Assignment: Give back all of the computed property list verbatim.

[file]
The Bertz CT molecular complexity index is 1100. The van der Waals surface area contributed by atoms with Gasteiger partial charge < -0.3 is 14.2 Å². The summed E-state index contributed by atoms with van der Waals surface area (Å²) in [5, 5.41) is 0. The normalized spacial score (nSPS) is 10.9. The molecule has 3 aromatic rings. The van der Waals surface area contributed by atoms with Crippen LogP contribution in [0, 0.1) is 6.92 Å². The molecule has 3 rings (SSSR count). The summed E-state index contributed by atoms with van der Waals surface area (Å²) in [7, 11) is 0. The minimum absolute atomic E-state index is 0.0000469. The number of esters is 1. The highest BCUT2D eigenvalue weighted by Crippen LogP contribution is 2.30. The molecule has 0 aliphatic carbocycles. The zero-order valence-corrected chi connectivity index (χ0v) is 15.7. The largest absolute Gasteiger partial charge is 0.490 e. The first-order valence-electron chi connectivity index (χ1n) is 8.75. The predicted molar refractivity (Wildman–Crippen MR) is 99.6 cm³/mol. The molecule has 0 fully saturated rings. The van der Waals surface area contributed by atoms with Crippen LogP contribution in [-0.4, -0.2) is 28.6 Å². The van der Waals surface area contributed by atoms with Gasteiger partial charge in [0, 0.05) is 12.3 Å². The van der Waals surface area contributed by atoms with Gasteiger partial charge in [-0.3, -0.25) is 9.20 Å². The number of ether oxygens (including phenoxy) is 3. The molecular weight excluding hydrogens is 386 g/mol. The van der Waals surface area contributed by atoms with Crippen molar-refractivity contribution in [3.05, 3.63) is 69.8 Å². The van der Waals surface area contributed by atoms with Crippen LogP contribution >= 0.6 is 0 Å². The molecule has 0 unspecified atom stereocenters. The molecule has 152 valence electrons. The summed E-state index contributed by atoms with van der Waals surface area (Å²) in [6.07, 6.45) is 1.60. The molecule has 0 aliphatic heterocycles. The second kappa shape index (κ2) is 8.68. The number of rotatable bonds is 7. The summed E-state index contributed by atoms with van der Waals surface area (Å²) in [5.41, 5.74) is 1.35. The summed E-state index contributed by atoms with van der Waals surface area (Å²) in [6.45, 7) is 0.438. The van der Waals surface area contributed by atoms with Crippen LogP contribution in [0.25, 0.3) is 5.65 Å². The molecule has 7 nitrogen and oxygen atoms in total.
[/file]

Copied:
The Bertz CT molecular complexity index is 1100. The van der Waals surface area contributed by atoms with Gasteiger partial charge < -0.3 is 14.2 Å². The summed E-state index contributed by atoms with van der Waals surface area (Å²) in [5, 5.41) is 0. The normalized spacial score (nSPS) is 10.9. The molecule has 3 aromatic rings. The van der Waals surface area contributed by atoms with Crippen LogP contribution in [0, 0.1) is 6.92 Å². The molecule has 3 rings (SSSR count). The summed E-state index contributed by atoms with van der Waals surface area (Å²) in [7, 11) is 0. The minimum absolute atomic E-state index is 0.0000469. The number of esters is 1. The highest BCUT2D eigenvalue weighted by Crippen LogP contribution is 2.30. The molecule has 0 aliphatic carbocycles. The zero-order valence-corrected chi connectivity index (χ0v) is 15.7. The largest absolute Gasteiger partial charge is 0.490 e. The first-order valence-electron chi connectivity index (χ1n) is 8.75. The predicted molar refractivity (Wildman–Crippen MR) is 99.6 cm³/mol. The molecule has 0 fully saturated rings. The van der Waals surface area contributed by atoms with Crippen LogP contribution in [-0.4, -0.2) is 28.6 Å². The van der Waals surface area contributed by atoms with Gasteiger partial charge in [0, 0.05) is 12.3 Å². The van der Waals surface area contributed by atoms with Gasteiger partial charge in [-0.3, -0.25) is 9.20 Å². The number of ether oxygens (including phenoxy) is 3. The molecular weight excluding hydrogens is 386 g/mol. The van der Waals surface area contributed by atoms with Crippen molar-refractivity contribution in [3.05, 3.63) is 69.8 Å². The van der Waals surface area contributed by atoms with Crippen LogP contribution >= 0.6 is 0 Å². The molecule has 0 unspecified atom stereocenters. The molecule has 152 valence electrons. The summed E-state index contributed by atoms with van der Waals surface area (Å²) in [6.07, 6.45) is 1.60. The molecule has 0 aliphatic heterocycles. The second kappa shape index (κ2) is 8.68. The number of rotatable bonds is 7. The summed E-state index contributed by atoms with van der Waals surface area (Å²) in [5.41, 5.74) is 1.35. The summed E-state index contributed by atoms with van der Waals surface area (Å²) in [6.45, 7) is 0.438. The van der Waals surface area contributed by atoms with Crippen LogP contribution in [0.25, 0.3) is 5.65 Å². The molecule has 7 nitrogen and oxygen atoms in total.